The City on the Other Side by Mairghread Scott and Robin Robinson, 224 pp, RL 4
The City on the Other Side, written by Mairghread Scott and marvelously illustrated by Robin Robinson is a uncommon story set in San Francisco, a few years after the great earthquake of 1906, featuring Latinx and Filipino main characters. Crossing the Veil between the world of the humans and the world of the fairies where the Seelie and Unseelie Courts are at war.
Isabel is being raised by the help while also trying to live up to the standards of a "woman of breeding," as dictated by her mother. When her mother leaves for Europe, Isabel is sent to spend the summer with her father, a sculptor with a studio in seaside woods of Carmel-by-the-Sea. Distracted by his work and not used to having her around, Isabel's father doesn't seem to notice when she wanders into the woods and does not return.
There Isabel crosses the Veil and finds a dying fairy from the Seelie Court, tasked with delivering a powerful amulet to the Seelie warrior tasked with finding the disappeared princess, Id'naress. Finding Id'naress and reuniting her with the amulet is the only hope the Seelie have for winning the war with the Unseelie, keeping them from ending the existence of all humans. Somehow, the amulet responds to Isabel, gifting her with magical powers. Along with Button, a mushroom-shaped Seelie, and Benjie, a human boy who lost his parents in the earthquake but gained the ability to pass through the Veil freely, they search for the missing princess in both worlds, trying to evade the minions of Prince Coascar, the ruthless Unseelie ruler.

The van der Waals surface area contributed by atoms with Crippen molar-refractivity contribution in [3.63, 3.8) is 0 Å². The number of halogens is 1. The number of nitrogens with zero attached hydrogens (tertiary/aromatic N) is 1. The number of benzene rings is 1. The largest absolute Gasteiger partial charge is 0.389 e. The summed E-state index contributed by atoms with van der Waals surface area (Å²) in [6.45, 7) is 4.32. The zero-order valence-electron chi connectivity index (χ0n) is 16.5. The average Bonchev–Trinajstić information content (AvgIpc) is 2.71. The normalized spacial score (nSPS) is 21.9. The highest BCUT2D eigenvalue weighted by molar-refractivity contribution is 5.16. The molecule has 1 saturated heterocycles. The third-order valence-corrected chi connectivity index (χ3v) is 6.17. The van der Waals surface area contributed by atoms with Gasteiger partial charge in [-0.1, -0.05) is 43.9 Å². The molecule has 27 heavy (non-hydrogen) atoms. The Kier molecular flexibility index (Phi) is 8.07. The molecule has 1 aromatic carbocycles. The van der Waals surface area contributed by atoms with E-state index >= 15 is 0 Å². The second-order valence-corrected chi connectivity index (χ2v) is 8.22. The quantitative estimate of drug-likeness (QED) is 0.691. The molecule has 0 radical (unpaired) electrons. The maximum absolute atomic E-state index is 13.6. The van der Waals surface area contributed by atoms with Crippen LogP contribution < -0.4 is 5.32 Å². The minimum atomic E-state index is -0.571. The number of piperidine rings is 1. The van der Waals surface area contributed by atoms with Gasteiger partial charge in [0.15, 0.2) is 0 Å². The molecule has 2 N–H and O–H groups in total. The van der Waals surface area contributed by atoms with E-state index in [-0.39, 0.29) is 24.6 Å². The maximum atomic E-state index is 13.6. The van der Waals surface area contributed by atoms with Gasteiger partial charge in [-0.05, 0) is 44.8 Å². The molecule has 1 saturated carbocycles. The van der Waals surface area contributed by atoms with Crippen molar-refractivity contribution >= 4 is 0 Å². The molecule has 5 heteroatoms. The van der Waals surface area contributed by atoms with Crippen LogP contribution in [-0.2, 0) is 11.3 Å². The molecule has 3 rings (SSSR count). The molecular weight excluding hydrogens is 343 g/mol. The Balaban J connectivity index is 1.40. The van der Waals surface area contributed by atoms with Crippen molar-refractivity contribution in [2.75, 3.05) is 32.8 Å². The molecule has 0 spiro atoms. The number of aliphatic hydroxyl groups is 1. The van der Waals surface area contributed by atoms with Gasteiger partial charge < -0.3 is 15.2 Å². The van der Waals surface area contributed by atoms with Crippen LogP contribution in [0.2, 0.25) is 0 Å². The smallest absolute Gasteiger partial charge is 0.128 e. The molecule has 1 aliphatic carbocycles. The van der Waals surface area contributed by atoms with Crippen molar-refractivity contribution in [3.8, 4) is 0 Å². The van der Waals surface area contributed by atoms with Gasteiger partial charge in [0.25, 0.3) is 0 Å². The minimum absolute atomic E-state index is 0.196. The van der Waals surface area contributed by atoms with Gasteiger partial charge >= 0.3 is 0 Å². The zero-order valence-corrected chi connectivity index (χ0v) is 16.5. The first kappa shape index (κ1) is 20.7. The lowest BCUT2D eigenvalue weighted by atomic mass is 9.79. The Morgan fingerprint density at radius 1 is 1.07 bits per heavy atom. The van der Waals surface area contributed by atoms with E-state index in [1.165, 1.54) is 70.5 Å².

They way that Scott's story flows between worlds is incredible and easy to follow. Isabel and Benjie's back stories, while touched on briefly, are compelling, and I hope that they team up for more stories. Scott brings together the world of the fairies and humans, war and sculpture, wonderfully, and the way she connects the natural disaster to the plight of the fairies is intriguing. Robinson's illustrations are absolutely gorgeous, and her palette of deep pinks, purples and greens for the fairy world is a treat. Her Seelie fairies are benevolent and occasionally adorable, while her Unseelie fairies are menacing, with hard edges, red eyes and sharp teeth. I am so excited to have discovered Scott and Robinson and hope that they have more stories to share!
Source: Review Copy